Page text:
I am by no means an expert on single malt whisky*. I have never claimed to be an aficionado of scotch. However, over the past several years, I have become a huge fan.
What started from a tentative fancy has blossomed into a full appreciation of different single malt scotches based on the location of the distillery and the barrels in which it matures. Islay, Highland, Campbelton, Speyside, Lowland and Island whiskys all have their own distinct characteristics, from honey-sweetened to peat-smoke laden and all flavors in between. Some have fruity hints while others leech out the tannins from the wine that had been casked in the barrel prior to being sold to the distillery for whisky maturation.
People often ask me, “How can you drink that stuff?” As in all things, one should sample a wide variety. I can almost guarantee that you will find a distillery or region of scotch that suits your palate! The trick is to start slow and work with someone with at least a modicum of whisky knowledge who can point you down the path of your preferences.
|Still my favorite!|
I started on my journey with a scotch-tasting and a friend’s house. Along with a mutual third-party, we had purchased a sampler box of single malt and made an afternoon of it. We had some literature (since none of use had that requisite modicum of whisky knowledge) which gave us some ideas of what to expect with each sample. We tried them, one at a time, made our own notes of observation and then shared those with each other. It was quite interesting to see the differences in opinions! To this day, one of my friends is still a big fan of Islay (pronounced EYE-lah) scotches, which are usually are stronger in peat than I prefer.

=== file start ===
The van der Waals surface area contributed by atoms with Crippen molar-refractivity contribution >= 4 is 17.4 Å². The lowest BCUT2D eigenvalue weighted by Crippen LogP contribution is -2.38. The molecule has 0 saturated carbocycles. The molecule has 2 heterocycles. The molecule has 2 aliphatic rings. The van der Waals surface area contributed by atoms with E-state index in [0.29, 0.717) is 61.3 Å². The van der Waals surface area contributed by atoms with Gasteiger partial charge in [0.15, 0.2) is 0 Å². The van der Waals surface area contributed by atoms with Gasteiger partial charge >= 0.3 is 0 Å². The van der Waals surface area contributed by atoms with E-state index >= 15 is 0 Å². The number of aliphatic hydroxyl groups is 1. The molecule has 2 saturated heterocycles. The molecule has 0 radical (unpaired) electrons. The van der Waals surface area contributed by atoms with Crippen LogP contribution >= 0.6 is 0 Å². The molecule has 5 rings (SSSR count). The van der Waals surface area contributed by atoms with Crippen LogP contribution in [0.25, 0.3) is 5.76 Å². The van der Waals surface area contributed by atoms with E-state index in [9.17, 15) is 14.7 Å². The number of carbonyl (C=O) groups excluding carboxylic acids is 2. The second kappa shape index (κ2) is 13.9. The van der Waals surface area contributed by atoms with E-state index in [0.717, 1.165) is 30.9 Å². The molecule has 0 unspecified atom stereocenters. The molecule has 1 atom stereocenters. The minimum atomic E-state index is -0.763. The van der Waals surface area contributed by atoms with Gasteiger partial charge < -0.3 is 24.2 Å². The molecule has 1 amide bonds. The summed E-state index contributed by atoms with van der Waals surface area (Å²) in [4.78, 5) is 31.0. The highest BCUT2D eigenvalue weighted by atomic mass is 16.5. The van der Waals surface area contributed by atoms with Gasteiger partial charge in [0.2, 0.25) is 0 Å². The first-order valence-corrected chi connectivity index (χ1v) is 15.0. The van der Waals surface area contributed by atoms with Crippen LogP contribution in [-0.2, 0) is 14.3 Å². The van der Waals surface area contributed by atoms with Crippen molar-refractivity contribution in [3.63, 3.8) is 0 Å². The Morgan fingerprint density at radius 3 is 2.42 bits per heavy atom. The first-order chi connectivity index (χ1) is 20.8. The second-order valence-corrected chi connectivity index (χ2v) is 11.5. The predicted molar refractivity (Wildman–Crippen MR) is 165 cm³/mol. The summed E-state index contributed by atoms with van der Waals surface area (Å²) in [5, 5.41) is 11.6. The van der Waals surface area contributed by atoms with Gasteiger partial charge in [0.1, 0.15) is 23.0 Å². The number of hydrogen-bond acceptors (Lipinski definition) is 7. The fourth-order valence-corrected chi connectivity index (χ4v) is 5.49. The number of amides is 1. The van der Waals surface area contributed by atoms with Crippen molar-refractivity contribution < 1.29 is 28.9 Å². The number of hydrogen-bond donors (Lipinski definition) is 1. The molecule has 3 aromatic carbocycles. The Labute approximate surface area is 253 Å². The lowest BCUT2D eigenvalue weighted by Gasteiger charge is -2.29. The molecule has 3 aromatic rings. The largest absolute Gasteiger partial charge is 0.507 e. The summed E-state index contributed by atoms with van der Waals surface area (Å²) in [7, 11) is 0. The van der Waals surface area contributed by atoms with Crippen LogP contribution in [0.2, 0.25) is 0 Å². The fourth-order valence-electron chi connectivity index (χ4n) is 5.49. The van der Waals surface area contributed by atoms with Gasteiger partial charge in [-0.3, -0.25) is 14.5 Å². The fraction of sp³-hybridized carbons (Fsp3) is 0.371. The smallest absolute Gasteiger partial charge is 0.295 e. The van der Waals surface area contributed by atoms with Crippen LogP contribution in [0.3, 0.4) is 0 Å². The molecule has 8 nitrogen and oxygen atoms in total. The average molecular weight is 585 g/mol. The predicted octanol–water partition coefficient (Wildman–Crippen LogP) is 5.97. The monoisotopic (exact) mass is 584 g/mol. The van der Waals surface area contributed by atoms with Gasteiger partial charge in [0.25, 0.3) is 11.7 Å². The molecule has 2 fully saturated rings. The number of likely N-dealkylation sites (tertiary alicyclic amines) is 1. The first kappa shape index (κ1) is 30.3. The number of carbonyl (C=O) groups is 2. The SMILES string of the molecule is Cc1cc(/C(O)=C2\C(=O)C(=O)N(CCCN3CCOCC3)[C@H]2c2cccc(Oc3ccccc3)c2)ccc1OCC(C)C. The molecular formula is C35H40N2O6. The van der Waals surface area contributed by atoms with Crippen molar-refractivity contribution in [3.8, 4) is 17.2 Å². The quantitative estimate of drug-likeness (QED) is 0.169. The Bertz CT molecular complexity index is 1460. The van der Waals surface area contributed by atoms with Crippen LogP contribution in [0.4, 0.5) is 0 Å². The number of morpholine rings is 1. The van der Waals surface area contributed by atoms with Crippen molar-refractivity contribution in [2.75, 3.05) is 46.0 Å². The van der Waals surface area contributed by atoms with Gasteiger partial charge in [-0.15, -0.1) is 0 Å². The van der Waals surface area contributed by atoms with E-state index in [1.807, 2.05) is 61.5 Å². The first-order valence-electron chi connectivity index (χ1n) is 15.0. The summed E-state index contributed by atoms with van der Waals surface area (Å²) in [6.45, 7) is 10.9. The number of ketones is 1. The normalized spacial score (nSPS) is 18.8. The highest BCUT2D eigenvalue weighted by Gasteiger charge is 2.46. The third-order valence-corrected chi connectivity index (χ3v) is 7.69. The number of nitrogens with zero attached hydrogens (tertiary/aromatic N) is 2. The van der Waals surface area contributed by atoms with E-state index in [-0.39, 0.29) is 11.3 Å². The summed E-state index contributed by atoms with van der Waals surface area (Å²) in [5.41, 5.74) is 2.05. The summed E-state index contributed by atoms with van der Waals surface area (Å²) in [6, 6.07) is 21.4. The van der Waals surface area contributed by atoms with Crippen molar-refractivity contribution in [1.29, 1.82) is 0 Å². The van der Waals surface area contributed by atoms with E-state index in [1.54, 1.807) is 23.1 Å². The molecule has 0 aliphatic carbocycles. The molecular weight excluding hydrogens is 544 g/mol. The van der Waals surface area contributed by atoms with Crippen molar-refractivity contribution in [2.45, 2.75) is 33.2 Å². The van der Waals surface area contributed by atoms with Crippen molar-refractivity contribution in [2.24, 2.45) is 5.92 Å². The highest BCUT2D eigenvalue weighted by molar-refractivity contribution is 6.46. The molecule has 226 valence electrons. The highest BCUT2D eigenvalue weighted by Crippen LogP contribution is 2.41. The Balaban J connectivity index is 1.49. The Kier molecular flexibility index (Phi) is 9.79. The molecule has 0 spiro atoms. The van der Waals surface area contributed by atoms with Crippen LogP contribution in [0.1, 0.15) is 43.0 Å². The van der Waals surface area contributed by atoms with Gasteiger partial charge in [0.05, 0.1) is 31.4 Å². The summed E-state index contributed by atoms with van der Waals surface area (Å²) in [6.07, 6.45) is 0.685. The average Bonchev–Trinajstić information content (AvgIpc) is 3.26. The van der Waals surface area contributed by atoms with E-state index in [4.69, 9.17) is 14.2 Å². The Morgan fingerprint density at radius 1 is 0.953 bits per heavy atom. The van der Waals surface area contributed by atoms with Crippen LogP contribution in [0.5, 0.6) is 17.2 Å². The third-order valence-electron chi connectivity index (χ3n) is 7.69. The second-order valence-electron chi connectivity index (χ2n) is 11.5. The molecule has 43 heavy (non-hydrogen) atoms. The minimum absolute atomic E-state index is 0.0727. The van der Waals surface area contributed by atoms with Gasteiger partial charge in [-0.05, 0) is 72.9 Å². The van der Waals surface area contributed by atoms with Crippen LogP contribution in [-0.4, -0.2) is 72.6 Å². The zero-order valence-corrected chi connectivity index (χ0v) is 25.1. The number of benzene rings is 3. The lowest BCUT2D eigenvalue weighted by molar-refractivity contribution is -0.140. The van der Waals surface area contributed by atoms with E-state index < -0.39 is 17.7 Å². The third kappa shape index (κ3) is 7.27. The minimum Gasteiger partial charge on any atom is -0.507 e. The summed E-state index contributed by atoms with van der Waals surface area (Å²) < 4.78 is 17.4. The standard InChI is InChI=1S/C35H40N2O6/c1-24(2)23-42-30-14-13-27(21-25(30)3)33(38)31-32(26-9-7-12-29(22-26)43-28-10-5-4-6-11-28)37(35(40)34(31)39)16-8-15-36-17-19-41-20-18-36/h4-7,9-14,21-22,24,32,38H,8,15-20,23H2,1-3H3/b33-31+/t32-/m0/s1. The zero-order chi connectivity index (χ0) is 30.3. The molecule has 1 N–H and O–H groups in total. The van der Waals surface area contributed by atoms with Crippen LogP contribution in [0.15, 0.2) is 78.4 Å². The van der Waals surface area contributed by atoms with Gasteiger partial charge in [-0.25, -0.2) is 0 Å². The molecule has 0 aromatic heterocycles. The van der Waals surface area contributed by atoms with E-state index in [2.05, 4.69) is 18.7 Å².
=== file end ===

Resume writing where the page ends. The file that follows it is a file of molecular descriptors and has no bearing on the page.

Drinking quality single malt scotch is an acquired taste. It is also an expensive hobby. I often tell folks that I don’t have many vices, but the few that I do have aren’t cheap. Single malt scotch is one of those vices. I have a profile over at connosr.com which lists my current shelf of whisky, those expressions I’ve tried as well as a wish list. Not all of the ones I’ve sampled have been purchases — the advantage of having a friend who enjoys sharing a dram or two from his own shelf!
So what really brought me to write this post? Well, it’s this: after these past few years of sampling and enjoying many different single malt scotch whiskys, I still have much to learn. Like I said, I am no aficionado.
The lesson learned last night was not to follow a dram of Compass Box’s The Spice Tree with a cask strength Aberlour A’bundah (batch 38). When sampling multiple distillers, it is a good idea to cleanse your palate between them. I should have known better, but I was too excited to dive into a newly purchased bottle. The stark contrast between the ginger spice in the Compass Box expression and the stinging bite of the 60.3% A’bundah made my eyes water! Don’t get me wrong: both expressions are terrific, just not one right behind the other.
It has been a fun ride thus far, as I have virtually traveled all over Scotland by way of the various distilleries I have sampled. My favorite is still the Glenmorangie Quinta Ruban (a Highland whisky), although I am finding some interesting scotches in the Speyside region. I will sometimes enjoy an Islay, but usually when I’m really in the mood for that peaty (smoky) flavor like having a dram around a campfire at night in the summer while looking at the stars and enjoying the pleasant company of friends.
I hope that someday, dear reader, that you can enjoy a dram or two with me as well.
*To be called a “whisky” (without an ‘e’), the scotch must be distilled in Scotland. If it is made anywhere else in the world, then it is not a whisky, but a whiskey.
© 2012, Kharmin's Small Piece of the 'Net. All rights reserved.